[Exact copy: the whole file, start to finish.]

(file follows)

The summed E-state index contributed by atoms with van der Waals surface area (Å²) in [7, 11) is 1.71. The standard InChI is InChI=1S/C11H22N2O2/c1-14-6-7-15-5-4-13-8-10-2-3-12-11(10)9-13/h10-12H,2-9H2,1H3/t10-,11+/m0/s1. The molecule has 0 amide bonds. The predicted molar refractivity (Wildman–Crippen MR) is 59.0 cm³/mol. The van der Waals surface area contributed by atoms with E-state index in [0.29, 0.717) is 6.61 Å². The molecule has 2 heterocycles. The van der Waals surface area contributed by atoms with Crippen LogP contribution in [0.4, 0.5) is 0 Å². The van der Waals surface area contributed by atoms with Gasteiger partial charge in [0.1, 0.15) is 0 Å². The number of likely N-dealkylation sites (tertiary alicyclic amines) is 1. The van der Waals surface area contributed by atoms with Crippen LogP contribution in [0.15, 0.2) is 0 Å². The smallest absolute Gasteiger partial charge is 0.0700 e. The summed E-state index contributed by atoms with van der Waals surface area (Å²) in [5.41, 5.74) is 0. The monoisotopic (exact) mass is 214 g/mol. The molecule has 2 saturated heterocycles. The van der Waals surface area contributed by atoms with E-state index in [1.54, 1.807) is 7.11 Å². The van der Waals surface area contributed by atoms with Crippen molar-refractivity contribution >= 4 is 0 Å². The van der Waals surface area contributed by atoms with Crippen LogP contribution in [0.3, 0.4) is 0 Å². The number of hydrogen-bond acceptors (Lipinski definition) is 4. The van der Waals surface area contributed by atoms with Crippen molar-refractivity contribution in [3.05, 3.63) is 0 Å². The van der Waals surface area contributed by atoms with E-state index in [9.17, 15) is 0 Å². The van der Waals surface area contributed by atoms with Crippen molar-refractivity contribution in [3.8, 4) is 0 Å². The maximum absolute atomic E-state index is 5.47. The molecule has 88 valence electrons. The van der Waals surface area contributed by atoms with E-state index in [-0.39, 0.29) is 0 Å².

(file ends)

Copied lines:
The summed E-state index contributed by atoms with van der Waals surface area (Å²) in [7, 11) is 1.71. The standard InChI is InChI=1S/C11H22N2O2/c1-14-6-7-15-5-4-13-8-10-2-3-12-11(10)9-13/h10-12H,2-9H2,1H3/t10-,11+/m0/s1. The molecule has 0 amide bonds. The predicted molar refractivity (Wildman–Crippen MR) is 59.0 cm³/mol. The van der Waals surface area contributed by atoms with E-state index in [0.29, 0.717) is 6.61 Å². The molecule has 2 heterocycles. The van der Waals surface area contributed by atoms with Crippen LogP contribution in [0.4, 0.5) is 0 Å². The van der Waals surface area contributed by atoms with Gasteiger partial charge in [0.1, 0.15) is 0 Å². The number of likely N-dealkylation sites (tertiary alicyclic amines) is 1. The van der Waals surface area contributed by atoms with Crippen LogP contribution in [0.15, 0.2) is 0 Å². The smallest absolute Gasteiger partial charge is 0.0700 e. The summed E-state index contributed by atoms with van der Waals surface area (Å²) in [5.41, 5.74) is 0. The monoisotopic (exact) mass is 214 g/mol. The molecule has 2 saturated heterocycles. The van der Waals surface area contributed by atoms with E-state index in [1.54, 1.807) is 7.11 Å². The van der Waals surface area contributed by atoms with Crippen molar-refractivity contribution >= 4 is 0 Å². The van der Waals surface area contributed by atoms with Crippen LogP contribution in [0.3, 0.4) is 0 Å². The number of hydrogen-bond acceptors (Lipinski definition) is 4. The van der Waals surface area contributed by atoms with Crippen molar-refractivity contribution in [3.05, 3.63) is 0 Å². The van der Waals surface area contributed by atoms with E-state index in [9.17, 15) is 0 Å². The van der Waals surface area contributed by atoms with Crippen molar-refractivity contribution in [3.8, 4) is 0 Å². The maximum absolute atomic E-state index is 5.47. The molecule has 88 valence electrons. The van der Waals surface area contributed by atoms with E-state index in [-0.39, 0.29) is 0 Å².